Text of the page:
It’s also possible to create subsidiary CAs by simply signing the subsidiary CA with your root CA. Alternatively, you can have your CA certificate signed by an already trusted CA.
- Certificates have a serial number that uniquely identifies a certificate under that CA. You can assign incremental or random serial numbers, just make sure to never issue the same serial twice. (GnuTLS uses a time-based serial if you do not specify one manually.)
- Keep a list of certificates/serials you have issued. This will make it easier to track and revoke certificates.
In a private environment, you often want to generate both a private key and a certificate in one step. In this example we have the CA generate and sign a key pair.
Server certificate example
Server certificates are used by connecting client to verify that the service they are connecting to matches the expected hostname (or IP address, or …). The server’s identifying information (often: one or more hostnames) is encoded in the certificate, which is then signed by the CA.
Generate the key and sign the certificate, then securely transport them to and install them on the target server. Since server keys are often not password protected (you’d have to enter the password every time the server restarts), make sure the file is only readable by the services that need access to this key.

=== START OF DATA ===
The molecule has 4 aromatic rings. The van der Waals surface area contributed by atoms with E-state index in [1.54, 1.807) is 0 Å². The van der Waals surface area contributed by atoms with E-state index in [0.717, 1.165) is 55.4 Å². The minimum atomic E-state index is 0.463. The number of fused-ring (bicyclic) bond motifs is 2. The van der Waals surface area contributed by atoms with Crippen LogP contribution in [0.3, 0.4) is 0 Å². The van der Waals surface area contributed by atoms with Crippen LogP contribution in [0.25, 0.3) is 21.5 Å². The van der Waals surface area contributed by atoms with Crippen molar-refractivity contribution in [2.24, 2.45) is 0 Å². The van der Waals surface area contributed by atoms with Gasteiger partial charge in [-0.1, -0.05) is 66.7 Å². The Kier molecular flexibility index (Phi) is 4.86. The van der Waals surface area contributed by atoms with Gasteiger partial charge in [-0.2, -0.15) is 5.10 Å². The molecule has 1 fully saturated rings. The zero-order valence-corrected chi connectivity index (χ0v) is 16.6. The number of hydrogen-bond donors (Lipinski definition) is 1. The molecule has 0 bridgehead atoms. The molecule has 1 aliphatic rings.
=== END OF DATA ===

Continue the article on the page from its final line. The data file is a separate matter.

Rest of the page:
# Generate key certtool --pkcs8 --generate-privkey --sec-param normal --outfile server-key.pem # Create signed PEM certtool --generate-certificate --load-ca-certificate ca.pem \ --load-ca-privkey ca-key.pem --load-privkey server-key.pem \ --template server.cfg --outfile server.pem
# This template file specifies that this certificate will be used as a (TLS) # server certificate. # # Make sure the ``cn`` matches the primary hostname of the service and # use ``dns_name`` to add any alternative names. (The common name does not # have to be a hostname, but plenty of software will assume it is.) organization = "Example" cn = "example.com" expiration_days = 365 # You can add an arbitrary number of (sub)domains dns_name = "example.com" dns_name = "www.example.com" tls_www_server signing_key encryption_key
Certificate signing requests
If you want a certificate authority to sign your certificate without it ever having access to your private key you should use a certificate signing request. The CSR includes your public key, and optionally any attributes you want to include in the certificate, signed with your private key. The CSR is then sent to the CA, and in return we get our signed certificate.
As a CA you still have full control over the attributes of the certificate. Be careful with what you sign and always verify that the requested certificate properties are what you expect. An easy way to do this is to also share the certificate template used to create the CSR with the CA.
It’s also possible to require the submitted CSR to include a challenge phrase. Because the challenge will be signed with the key of the CSR, you can be sure the request was legitimate.
Any type of certificate can be created using this approach.
Client certificates example